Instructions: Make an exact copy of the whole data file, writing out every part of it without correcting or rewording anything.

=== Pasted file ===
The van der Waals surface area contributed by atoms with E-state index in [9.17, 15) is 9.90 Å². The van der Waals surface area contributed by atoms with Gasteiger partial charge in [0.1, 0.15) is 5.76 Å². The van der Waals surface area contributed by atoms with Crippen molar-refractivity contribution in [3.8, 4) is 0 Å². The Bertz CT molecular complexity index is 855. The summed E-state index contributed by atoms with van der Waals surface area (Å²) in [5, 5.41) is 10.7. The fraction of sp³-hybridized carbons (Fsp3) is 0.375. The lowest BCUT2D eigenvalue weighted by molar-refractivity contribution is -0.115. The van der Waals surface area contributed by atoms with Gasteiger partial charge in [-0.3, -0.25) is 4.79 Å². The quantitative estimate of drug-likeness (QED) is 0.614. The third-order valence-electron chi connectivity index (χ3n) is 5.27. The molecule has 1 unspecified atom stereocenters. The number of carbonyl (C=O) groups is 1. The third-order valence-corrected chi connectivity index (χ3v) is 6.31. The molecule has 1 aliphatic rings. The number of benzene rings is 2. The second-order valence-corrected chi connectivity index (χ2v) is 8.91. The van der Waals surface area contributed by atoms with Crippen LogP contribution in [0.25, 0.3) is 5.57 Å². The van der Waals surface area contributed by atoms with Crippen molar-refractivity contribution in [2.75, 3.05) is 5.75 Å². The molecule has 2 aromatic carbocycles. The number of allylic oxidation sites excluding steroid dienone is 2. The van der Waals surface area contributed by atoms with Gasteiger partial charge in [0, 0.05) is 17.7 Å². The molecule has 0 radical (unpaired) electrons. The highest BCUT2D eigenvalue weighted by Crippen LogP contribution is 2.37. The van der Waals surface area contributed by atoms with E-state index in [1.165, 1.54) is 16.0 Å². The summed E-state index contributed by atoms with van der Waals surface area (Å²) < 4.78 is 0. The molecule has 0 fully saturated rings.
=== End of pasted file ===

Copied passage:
The van der Waals surface area contributed by atoms with E-state index in [9.17, 15) is 9.90 Å². The van der Waals surface area contributed by atoms with Gasteiger partial charge in [0.1, 0.15) is 5.76 Å². The van der Waals surface area contributed by atoms with Crippen molar-refractivity contribution in [3.8, 4) is 0 Å². The Bertz CT molecular complexity index is 855. The summed E-state index contributed by atoms with van der Waals surface area (Å²) in [5, 5.41) is 10.7. The fraction of sp³-hybridized carbons (Fsp3) is 0.375. The lowest BCUT2D eigenvalue weighted by molar-refractivity contribution is -0.115. The van der Waals surface area contributed by atoms with Gasteiger partial charge in [-0.3, -0.25) is 4.79 Å². The quantitative estimate of drug-likeness (QED) is 0.614. The third-order valence-electron chi connectivity index (χ3n) is 5.27. The molecule has 1 unspecified atom stereocenters. The number of carbonyl (C=O) groups is 1. The third-order valence-corrected chi connectivity index (χ3v) is 6.31. The molecule has 1 aliphatic rings. The number of benzene rings is 2. The second-order valence-corrected chi connectivity index (χ2v) is 8.91. The van der Waals surface area contributed by atoms with Crippen LogP contribution in [0.25, 0.3) is 5.57 Å². The van der Waals surface area contributed by atoms with Crippen molar-refractivity contribution in [2.75, 3.05) is 5.75 Å². The molecule has 2 aromatic carbocycles. The number of allylic oxidation sites excluding steroid dienone is 2. The van der Waals surface area contributed by atoms with Gasteiger partial charge in [0, 0.05) is 17.7 Å². The molecule has 0 radical (unpaired) electrons. The highest BCUT2D eigenvalue weighted by Crippen LogP contribution is 2.37. The van der Waals surface area contributed by atoms with E-state index in [1.165, 1.54) is 16.0 Å². The summed E-state index contributed by atoms with van der Waals surface area (Å²) < 4.78 is 0. The molecule has 0 fully saturated rings.